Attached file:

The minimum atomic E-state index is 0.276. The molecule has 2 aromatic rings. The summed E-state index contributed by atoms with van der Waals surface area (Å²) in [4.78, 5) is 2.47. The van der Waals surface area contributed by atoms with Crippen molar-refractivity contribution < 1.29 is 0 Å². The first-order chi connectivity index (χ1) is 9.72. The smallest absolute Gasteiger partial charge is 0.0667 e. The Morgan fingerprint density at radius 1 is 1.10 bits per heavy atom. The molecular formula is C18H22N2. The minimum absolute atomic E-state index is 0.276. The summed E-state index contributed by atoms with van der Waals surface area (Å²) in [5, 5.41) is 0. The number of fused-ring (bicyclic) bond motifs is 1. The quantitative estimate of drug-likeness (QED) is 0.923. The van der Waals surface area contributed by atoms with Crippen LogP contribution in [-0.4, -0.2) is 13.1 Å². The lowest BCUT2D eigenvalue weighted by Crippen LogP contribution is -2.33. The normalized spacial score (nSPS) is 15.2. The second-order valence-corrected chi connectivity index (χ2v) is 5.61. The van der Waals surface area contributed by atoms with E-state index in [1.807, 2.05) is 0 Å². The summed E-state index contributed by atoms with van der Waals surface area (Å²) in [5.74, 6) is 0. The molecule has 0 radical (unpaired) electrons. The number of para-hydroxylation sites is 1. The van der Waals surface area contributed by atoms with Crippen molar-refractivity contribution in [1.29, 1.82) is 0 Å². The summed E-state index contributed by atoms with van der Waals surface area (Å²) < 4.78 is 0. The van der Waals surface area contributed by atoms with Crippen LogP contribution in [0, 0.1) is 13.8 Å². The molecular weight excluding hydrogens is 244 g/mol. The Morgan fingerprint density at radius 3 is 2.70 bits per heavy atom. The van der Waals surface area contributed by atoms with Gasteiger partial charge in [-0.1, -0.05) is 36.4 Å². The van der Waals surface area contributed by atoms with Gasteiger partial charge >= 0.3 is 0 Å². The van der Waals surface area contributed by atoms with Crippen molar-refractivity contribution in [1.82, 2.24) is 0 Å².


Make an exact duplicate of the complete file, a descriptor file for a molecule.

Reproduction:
The minimum atomic E-state index is 0.276. The molecule has 2 aromatic rings. The summed E-state index contributed by atoms with van der Waals surface area (Å²) in [4.78, 5) is 2.47. The van der Waals surface area contributed by atoms with Crippen molar-refractivity contribution < 1.29 is 0 Å². The first-order chi connectivity index (χ1) is 9.72. The smallest absolute Gasteiger partial charge is 0.0667 e. The Morgan fingerprint density at radius 1 is 1.10 bits per heavy atom. The molecular formula is C18H22N2. The minimum absolute atomic E-state index is 0.276. The summed E-state index contributed by atoms with van der Waals surface area (Å²) in [5, 5.41) is 0. The number of fused-ring (bicyclic) bond motifs is 1. The quantitative estimate of drug-likeness (QED) is 0.923. The van der Waals surface area contributed by atoms with Crippen LogP contribution in [-0.4, -0.2) is 13.1 Å². The lowest BCUT2D eigenvalue weighted by Crippen LogP contribution is -2.33. The normalized spacial score (nSPS) is 15.2. The second-order valence-corrected chi connectivity index (χ2v) is 5.61. The van der Waals surface area contributed by atoms with E-state index in [1.807, 2.05) is 0 Å². The summed E-state index contributed by atoms with van der Waals surface area (Å²) in [5.74, 6) is 0. The molecule has 0 radical (unpaired) electrons. The number of para-hydroxylation sites is 1. The van der Waals surface area contributed by atoms with Crippen molar-refractivity contribution in [1.29, 1.82) is 0 Å². The summed E-state index contributed by atoms with van der Waals surface area (Å²) < 4.78 is 0. The van der Waals surface area contributed by atoms with Crippen LogP contribution in [0, 0.1) is 13.8 Å². The molecular weight excluding hydrogens is 244 g/mol. The Morgan fingerprint density at radius 3 is 2.70 bits per heavy atom. The van der Waals surface area contributed by atoms with Gasteiger partial charge in [-0.1, -0.05) is 36.4 Å². The van der Waals surface area contributed by atoms with Gasteiger partial charge >= 0.3 is 0 Å². The van der Waals surface area contributed by atoms with Crippen molar-refractivity contribution in [1.82, 2.24) is 0 Å².